Since he’s new around these parts, Nick Foligno has never experienced the Maple Leafs during a core meltdown.
Foligno’s a veteran and a lifer who grew up in the game. You’re hard pressed to imagine a situation he hasn’t seen or heard about, at least second-hand. That’s the reason Toronto got him (and Wayne Simmonds, and Joe Thornton, and Zach Bogosian).
They are all there to provide counselling services to colleagues when things go sideways. They’re the designated adults.
And then you see Foligno in the post-game after the Leafs have blown another one. His eyes are like saucers. His thoughts are disconnected. He’s rambling.
After bouncing around for a couple of confusing minutes, Foligno ended with this all-timer: “It’s time for the words to stop, the clichés to stop. It’s Game 7. Time to put it all on the line.”
That’s when you knew. That after losing Game 6 to the Montreal Canadiens, the Leafs are doomed.
You may not know it and I may not know it, but we know the Leafs know it. That idea is dug in like a tick into every head on the Leafs bench.
On the goal that won it in overtime on Saturday night, you could see the thoughts of the culpable Leaf, Travis Dermott, occurring in real time. They were hanging in the air like a thought bubble: “Just don’t lose the puck. Just don’t lose the puck. Just don’t …”
And so he lost the puck.
The same thing happened in Game 5 with Toronto’s Alex Galchenyuk assisting on Montreal’s game-winning goal.
These aren’t failures to perform. They’re overcompensation. The Leafs are thinking so hard about not getting it wrong, that’s what they end up doing. Malcolm Gladwell called this the difference between panicking and choking. The Leafs are choking their way out of this series, one bad pass, one soft shift, one weak link at a time.
When you’re up 3-1 against a team you had lapped and then find yourself windmilling your arms over the cliff’s edge, someone is to blame.
A more supple organization would assign that blame and move on quickly. The Leafs don’t do that. On this team, the blame never lands anywhere.
For instance, Mitch Marner is to blame. He hasn’t scored a goal in six games; He didn’t score a goal in five playoff games last year; Fifth season; $65-million deal; That is bad math.
Would anyone on the Leafs who wears a tie to work ever say that in public? Heaven forfend. This isn’t poor Marner’s fault. It’s somehow a collective failure that he has been individually mediocre. At worst, this is a wonderful learning opportunity.
The same way that if you just forget to go to work for a week, your boss will call you up and say, “The important thing is what you learned from this. What did you learn?” “I dunno. Nothing?” “Great job. Keep it up.”
No one’s talking about ripping Marner in half. How about a gentle reminder that he is in danger of getting a reputation.
Auston Matthews, the league’s leading goal-scorer this season, has one goal. That’s disappointing. But to hear the Leafs talk about it, it’s what you don’t see that matters. Matthews is contributing intangibles.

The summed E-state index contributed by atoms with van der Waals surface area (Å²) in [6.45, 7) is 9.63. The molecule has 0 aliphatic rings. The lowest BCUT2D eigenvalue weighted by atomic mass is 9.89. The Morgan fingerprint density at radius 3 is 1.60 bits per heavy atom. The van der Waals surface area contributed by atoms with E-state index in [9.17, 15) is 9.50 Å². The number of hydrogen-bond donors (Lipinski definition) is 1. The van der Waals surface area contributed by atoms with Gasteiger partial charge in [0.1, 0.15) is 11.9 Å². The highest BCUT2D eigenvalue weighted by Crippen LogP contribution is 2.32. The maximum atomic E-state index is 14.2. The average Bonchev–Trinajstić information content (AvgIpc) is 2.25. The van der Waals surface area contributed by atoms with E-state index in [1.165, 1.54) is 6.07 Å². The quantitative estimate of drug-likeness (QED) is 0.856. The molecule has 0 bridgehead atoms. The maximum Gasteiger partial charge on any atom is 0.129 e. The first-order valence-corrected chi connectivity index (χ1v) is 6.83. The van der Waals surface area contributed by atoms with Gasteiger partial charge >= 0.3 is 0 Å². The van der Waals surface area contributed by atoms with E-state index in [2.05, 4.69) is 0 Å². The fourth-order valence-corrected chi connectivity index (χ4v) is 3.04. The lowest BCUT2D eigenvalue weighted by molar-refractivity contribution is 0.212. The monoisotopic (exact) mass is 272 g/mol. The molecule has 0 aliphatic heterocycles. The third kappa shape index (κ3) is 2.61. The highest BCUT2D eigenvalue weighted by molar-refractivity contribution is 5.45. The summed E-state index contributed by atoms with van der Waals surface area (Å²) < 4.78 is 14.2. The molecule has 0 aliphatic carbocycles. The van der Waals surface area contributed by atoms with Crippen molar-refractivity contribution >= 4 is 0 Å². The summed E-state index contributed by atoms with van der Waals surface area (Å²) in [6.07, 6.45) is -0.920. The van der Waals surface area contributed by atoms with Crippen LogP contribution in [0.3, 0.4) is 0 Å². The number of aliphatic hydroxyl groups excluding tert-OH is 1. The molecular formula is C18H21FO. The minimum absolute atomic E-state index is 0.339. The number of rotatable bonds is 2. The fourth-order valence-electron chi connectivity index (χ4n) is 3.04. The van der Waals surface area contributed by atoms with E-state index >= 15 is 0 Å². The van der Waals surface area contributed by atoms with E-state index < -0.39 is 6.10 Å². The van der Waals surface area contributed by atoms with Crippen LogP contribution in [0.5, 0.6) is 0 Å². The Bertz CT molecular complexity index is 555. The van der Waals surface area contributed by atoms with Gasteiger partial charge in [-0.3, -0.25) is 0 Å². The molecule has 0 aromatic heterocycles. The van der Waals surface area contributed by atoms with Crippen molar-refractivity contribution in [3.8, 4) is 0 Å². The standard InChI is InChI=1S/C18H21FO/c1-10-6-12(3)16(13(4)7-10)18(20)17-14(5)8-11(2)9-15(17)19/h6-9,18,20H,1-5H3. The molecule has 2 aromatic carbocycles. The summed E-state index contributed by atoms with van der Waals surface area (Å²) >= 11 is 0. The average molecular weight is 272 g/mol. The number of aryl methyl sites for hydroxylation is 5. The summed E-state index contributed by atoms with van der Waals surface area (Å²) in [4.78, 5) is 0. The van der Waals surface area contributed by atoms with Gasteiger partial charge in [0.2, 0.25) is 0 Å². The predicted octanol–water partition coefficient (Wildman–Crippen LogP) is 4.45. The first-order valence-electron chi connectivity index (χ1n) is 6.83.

Sadly, five intangibles doesn’t equal one goal in hockey’s scoring system. The guy is paid to score. If he doesn’t score, he isn’t doing his job. But no one will say that out loud.
You could go up and down the roster with this exercise, but that pair earns the big money, so the focus is on them.
No one wants to alienate the two big men on Toronto’s campus. As Leafs’ head coach, you are allowed to lose games. Everyone’s used to that. But you can’t alienate your stars or they will say something passive-aggressive about you on Instagram and then what are you going to do?
Has anyone considered that maybe these guys need to see a flash of the red cape? You’ve spent five years stroking them. How about a little verbal slap? Nothing hard. Just a wake-up tap.
But no. The blame gets filtered around the room until it burns off like mist. How many times have you heard a Leaf say something like, “It’s not about one guy. We win and lose as a team?”
That’s a lovely motto for Little League, but it doesn’t work for a professional sports outfit. In business, someone is always to blame. But if you’ve spent the past five years reading the annual reports coming out of the Leafs’ locker room, you know that no one who plays hockey in Toronto is responsible for the quality of hockey in Toronto.
A few days after another lost season, Leafs general manager Kyle Dubas comes to his end-of-season presser carrying a cross. He spends an hour nailing himself to it. Then we start the process all over again.
We’re not quite there yet. If the Leafs win on Monday, all will be forgotten.
Do you believe that’s what’s going to happen? Tell the truth. That having handed the Canadiens two overtime gifts in a row, the Leafs are suddenly going to discover the champion within? No, you don’t. Neither do the Leafs. You could see that much in Foligno’s eyes. That problem goes well beyond one more playoff disaster.
Because if you can’t close a series you had in the bag and nobody is to blame for it, why would you ever expect anything to change?